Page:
Anthony Casalena swears he's not a goth or a Depeche Mode superfan.
Nevertheless, no other expanding tech company surrounds itself with so many blacks, whites and greys as Squarespace.
"I'm not a goth," says Casalena, sitting in a grey shirt and black jeans. "But I am a monotone guy."
Online, monotone design helps his company. Squarespace is growing at breakneck speed thanks to an expanding number of small businesses and individuals that need an online professional presence beyond a Facebook page. The blacks, whites and greys of the company's front end help to make customers' own website choices stand out.
Casalena is used to looking for little ways to create a head start.
For anyone listening to a popular podcasts over the last five years, there was always one sponsor you couldn't avoid.
"This podcast is brought to you by … Squarespace."
Having repeatedly seared the name into a million podcasts listeners' heads, the company had to start delivering on its promise to walk people through the creation of their own website or online shop.
Today, it's so popular - it has over one million paying subscribers - that the ads have moved up from podcasts to the Super Bowl.
There's a bit of a difference.
"On the spot alone, it's between $4m and $4.5m," says Squarespace founder and CEO Anthony Casalena. "And then you have a matching spend which the network requires of another $4m or so of inventory on their network."
For Squarespace, which now has revenue of over $200m (€188m) and is in a profitable position, this can now be afforded.
But Casalena remembers the first time he made the leap into the world's most expensive sports ad event.
"I had such a panic attack," he says, sitting in the company's expanding Dublin office.
"We had a floating position, so we didn't know when it was going to come on. I remember going to this bar in New York. You can always tell which ads are working and which aren't because people either shut up or they don't.
"And it becomes increasingly hard as the night rolls on because people get drunk."
"I remember when it came on, the whole bar stopped and watched it. That was just 80 people. But I remember thinking: '100m people just did that'. It's inconceivable that that's the size of the audience.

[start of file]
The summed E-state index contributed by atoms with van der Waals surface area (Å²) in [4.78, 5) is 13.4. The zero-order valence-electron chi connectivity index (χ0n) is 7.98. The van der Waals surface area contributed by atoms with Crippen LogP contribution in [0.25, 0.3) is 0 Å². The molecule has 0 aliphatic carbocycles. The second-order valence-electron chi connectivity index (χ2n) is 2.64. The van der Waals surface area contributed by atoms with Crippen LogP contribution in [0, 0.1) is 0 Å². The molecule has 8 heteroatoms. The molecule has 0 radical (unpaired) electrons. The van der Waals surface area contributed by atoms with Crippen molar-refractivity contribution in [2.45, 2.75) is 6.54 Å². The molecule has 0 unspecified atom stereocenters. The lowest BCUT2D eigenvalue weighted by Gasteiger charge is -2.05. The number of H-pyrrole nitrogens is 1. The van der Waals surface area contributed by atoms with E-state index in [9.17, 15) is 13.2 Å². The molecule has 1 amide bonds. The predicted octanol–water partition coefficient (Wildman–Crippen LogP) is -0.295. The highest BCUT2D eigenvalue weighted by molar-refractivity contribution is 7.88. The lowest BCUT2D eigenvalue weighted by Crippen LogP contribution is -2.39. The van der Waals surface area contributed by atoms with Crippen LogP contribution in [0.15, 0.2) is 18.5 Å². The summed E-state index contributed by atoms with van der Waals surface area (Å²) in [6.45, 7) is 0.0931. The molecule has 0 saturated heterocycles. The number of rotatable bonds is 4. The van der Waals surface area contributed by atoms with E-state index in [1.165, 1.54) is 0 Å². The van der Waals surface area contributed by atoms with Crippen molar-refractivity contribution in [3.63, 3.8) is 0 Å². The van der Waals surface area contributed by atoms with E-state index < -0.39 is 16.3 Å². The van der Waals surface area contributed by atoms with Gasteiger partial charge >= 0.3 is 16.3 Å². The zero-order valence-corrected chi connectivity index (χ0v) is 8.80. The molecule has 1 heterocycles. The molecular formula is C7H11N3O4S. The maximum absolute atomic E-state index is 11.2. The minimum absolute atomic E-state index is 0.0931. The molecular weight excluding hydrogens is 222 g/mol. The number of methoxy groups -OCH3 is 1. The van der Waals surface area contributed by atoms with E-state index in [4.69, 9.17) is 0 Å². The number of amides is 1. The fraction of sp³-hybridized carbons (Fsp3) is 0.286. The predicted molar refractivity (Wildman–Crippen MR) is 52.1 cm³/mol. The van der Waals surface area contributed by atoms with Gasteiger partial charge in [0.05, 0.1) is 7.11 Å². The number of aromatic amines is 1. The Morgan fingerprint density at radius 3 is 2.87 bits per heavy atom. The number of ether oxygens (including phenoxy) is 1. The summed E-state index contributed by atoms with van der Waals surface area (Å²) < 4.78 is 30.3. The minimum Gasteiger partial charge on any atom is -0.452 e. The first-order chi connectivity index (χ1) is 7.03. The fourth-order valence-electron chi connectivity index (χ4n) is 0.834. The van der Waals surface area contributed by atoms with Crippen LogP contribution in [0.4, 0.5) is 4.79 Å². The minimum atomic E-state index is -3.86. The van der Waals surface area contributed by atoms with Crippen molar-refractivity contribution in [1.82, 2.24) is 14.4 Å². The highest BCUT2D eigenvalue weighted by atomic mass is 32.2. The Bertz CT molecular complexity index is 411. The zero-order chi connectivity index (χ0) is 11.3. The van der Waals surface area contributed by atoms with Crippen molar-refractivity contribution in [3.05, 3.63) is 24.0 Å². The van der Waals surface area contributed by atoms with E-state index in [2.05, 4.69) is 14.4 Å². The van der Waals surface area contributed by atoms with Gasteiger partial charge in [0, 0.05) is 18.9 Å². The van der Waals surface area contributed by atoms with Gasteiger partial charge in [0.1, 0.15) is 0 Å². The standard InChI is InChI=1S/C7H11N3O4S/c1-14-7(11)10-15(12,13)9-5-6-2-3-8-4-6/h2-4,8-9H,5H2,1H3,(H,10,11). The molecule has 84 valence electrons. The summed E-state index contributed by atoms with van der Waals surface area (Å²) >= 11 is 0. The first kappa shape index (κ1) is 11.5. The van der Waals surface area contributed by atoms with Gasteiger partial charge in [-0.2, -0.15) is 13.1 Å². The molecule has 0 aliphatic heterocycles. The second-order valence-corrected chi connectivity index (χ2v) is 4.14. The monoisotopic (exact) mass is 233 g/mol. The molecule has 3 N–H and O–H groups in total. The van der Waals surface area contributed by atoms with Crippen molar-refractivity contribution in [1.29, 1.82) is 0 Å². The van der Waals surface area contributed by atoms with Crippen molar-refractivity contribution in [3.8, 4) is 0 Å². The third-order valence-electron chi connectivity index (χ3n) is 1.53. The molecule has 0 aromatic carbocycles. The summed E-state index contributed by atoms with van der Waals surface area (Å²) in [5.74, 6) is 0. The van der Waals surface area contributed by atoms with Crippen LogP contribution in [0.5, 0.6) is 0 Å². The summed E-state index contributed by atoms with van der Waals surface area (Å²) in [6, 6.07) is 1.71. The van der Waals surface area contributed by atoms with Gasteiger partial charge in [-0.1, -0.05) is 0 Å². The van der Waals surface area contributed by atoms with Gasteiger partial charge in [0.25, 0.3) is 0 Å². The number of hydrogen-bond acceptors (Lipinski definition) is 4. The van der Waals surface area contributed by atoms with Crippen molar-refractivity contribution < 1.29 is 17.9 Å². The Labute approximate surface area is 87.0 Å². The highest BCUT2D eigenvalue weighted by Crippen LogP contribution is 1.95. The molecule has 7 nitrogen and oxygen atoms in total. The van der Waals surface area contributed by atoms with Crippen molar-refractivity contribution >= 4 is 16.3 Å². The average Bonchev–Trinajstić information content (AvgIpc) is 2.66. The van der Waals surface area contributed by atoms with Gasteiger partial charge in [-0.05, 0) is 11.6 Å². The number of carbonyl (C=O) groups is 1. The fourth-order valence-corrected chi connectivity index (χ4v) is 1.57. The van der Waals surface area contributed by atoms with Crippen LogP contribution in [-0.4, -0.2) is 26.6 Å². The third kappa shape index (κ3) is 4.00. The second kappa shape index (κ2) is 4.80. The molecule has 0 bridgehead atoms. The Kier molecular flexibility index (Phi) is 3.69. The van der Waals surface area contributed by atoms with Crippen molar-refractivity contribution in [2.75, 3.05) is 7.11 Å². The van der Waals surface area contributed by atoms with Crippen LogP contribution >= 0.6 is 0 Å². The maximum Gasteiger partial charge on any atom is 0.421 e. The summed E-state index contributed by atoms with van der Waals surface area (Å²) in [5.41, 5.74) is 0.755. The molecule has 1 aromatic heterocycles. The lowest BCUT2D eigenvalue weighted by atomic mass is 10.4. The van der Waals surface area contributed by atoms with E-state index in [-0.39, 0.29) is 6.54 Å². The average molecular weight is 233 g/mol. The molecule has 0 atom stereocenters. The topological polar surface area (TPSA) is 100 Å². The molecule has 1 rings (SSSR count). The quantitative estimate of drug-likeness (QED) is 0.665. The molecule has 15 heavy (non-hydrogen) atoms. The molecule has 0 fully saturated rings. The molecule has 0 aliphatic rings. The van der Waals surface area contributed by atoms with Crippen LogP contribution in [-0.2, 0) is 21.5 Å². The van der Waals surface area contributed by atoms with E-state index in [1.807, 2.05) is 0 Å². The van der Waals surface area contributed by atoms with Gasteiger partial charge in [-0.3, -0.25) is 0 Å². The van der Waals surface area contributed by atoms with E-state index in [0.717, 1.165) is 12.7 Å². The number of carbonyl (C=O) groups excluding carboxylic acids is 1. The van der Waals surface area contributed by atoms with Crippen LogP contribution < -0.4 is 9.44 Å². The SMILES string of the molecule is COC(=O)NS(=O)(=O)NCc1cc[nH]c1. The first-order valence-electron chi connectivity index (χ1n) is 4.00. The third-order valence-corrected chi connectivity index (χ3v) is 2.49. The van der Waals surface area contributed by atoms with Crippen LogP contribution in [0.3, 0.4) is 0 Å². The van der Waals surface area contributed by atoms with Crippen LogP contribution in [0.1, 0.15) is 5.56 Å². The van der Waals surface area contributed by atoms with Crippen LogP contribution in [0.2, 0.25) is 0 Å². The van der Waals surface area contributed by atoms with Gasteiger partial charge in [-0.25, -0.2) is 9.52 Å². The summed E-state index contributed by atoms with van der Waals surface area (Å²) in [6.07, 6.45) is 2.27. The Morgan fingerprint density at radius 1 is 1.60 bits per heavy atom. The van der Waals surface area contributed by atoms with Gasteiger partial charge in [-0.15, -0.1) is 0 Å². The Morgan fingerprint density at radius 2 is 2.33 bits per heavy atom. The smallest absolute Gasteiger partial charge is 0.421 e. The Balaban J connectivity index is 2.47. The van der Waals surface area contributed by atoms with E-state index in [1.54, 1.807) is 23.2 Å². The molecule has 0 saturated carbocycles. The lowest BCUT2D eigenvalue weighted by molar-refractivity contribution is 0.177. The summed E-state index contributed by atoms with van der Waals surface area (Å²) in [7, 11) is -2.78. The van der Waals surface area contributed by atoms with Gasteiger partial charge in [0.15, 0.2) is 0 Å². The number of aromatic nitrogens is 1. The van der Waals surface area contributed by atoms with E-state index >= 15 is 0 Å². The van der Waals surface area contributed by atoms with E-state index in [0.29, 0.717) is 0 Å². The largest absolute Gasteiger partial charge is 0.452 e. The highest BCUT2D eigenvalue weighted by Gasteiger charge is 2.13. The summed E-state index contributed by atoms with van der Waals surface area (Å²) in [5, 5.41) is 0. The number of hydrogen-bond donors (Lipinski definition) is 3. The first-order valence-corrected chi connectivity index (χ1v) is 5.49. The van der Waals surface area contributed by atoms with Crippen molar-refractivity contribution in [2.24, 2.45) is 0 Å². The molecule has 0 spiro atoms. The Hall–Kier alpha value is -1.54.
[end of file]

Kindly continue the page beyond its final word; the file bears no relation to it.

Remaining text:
"I looked at my phone and there was a traffic spike and all this crazy stuff started happening."
Since then, a lot has happened. Buoyed by the 'gig economy' and a steady demand for small businesses to have an online presence beyond Facebook and Twitter, Squarespace has grown to the point where it has opened expanding offices in Dublin and Portland, Oregon. The Dublin office now holds 115 people but the company has taken enough space for it to grow to 300.
"As we look to the future here, I hope we can have even more teams centralised out of Ireland. There's a budding engineering culture here. Some of our server reliability engineering teams could be run out of here, so we're looking at that. We're 115 people here but we have room for 300 in the building."
Casalena says that he was aware of Dublin as a tech city because of the companies already here.
"We were aware of Google, Dropbox, MongoDB, companies like that," he says. "It's mostly asking around peer companies."
Squarespace is a private company which isn't looking to IPO soon, says Casalena.
"We don't have plans for that," he says. "Our mission here is to build a great company, not build towards a financial event. If there's a time where it makes sense for us to be public, I'd want to be ready. But it's not some end game we have in mind."
However, the company is in decent financial shape, he says.
"We operate to cash-flow break even so we reinvest everything we make. We showed a slight profit last year, but we're not trying to.
"We're trying to reinvest. We have over a million paid customers and last year revenue was over $200m, so that gives you a sense of the scale."
Despite thousands of micro-businesses using Facebook as an online holding space, Casalena doesn't see the social media giant as a direct competitor.
"We see Facebook as a distribution platform rather than competition," he says.
"We tell customers that Squarespace is their home base, it's where people will land if they try to Google you. No-one else controls it, we don't put advertising on it, it's theirs.
"But they obviously have to get it out there. So if that means tweeting or using Instagram or Facebook or whatever they decide, they should be on all those networks. So that's why see Facebook as being complementary."
Why creates websites, though? Small businesses and solo operators in the new 'gig economy', that's who.
One of Squarespace's most famous customers is actor John Malkovich, who hosts his clothes design website with the service.
But the new startup culture, where every second person has some portfolio or professional service on the side, is creating a steady stream of customers for Casalena's company. His customers are people who can want to trade but can't code.
"A lot are small businesses," he says. "But you'll also see creatives and agencies and online sellers, authors, wedding websites, restaurants and professional services. It's set up to appeal to a wide range of solutions. There's absolutely a movement where people are empowered by services like Squarespace.
"People realise that they can start a business themselves and start selling online. That has increased massively and will again over the next 10 years."